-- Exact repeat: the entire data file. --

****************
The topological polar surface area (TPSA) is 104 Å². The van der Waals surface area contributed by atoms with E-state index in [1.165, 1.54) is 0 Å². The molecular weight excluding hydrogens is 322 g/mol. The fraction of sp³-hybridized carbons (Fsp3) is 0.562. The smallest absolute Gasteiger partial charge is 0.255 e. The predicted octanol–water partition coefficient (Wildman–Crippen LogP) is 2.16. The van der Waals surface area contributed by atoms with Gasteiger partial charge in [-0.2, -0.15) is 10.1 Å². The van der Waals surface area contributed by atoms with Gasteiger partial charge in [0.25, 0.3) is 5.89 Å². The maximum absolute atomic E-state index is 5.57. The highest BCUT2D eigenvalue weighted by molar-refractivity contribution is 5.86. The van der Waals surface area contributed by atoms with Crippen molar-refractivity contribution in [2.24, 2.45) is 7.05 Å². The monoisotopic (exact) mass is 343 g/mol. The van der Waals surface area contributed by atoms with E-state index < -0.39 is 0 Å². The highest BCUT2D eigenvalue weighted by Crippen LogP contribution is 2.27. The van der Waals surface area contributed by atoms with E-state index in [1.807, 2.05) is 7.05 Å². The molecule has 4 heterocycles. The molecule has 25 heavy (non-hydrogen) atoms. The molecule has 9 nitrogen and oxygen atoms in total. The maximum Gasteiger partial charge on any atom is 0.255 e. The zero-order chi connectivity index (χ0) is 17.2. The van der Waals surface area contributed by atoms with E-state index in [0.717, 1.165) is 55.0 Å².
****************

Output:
The topological polar surface area (TPSA) is 104 Å². The van der Waals surface area contributed by atoms with E-state index in [1.165, 1.54) is 0 Å². The molecular weight excluding hydrogens is 322 g/mol. The fraction of sp³-hybridized carbons (Fsp3) is 0.562. The smallest absolute Gasteiger partial charge is 0.255 e. The predicted octanol–water partition coefficient (Wildman–Crippen LogP) is 2.16. The van der Waals surface area contributed by atoms with Gasteiger partial charge in [-0.2, -0.15) is 10.1 Å². The van der Waals surface area contributed by atoms with Gasteiger partial charge in [0.25, 0.3) is 5.89 Å². The maximum absolute atomic E-state index is 5.57. The highest BCUT2D eigenvalue weighted by molar-refractivity contribution is 5.86. The van der Waals surface area contributed by atoms with Crippen molar-refractivity contribution in [2.24, 2.45) is 7.05 Å². The monoisotopic (exact) mass is 343 g/mol. The van der Waals surface area contributed by atoms with E-state index < -0.39 is 0 Å². The highest BCUT2D eigenvalue weighted by Crippen LogP contribution is 2.27. The van der Waals surface area contributed by atoms with E-state index in [1.807, 2.05) is 7.05 Å². The molecule has 4 heterocycles. The molecule has 25 heavy (non-hydrogen) atoms. The molecule has 9 nitrogen and oxygen atoms in total. The maximum Gasteiger partial charge on any atom is 0.255 e. The zero-order chi connectivity index (χ0) is 17.2. The van der Waals surface area contributed by atoms with E-state index in [0.717, 1.165) is 55.0 Å².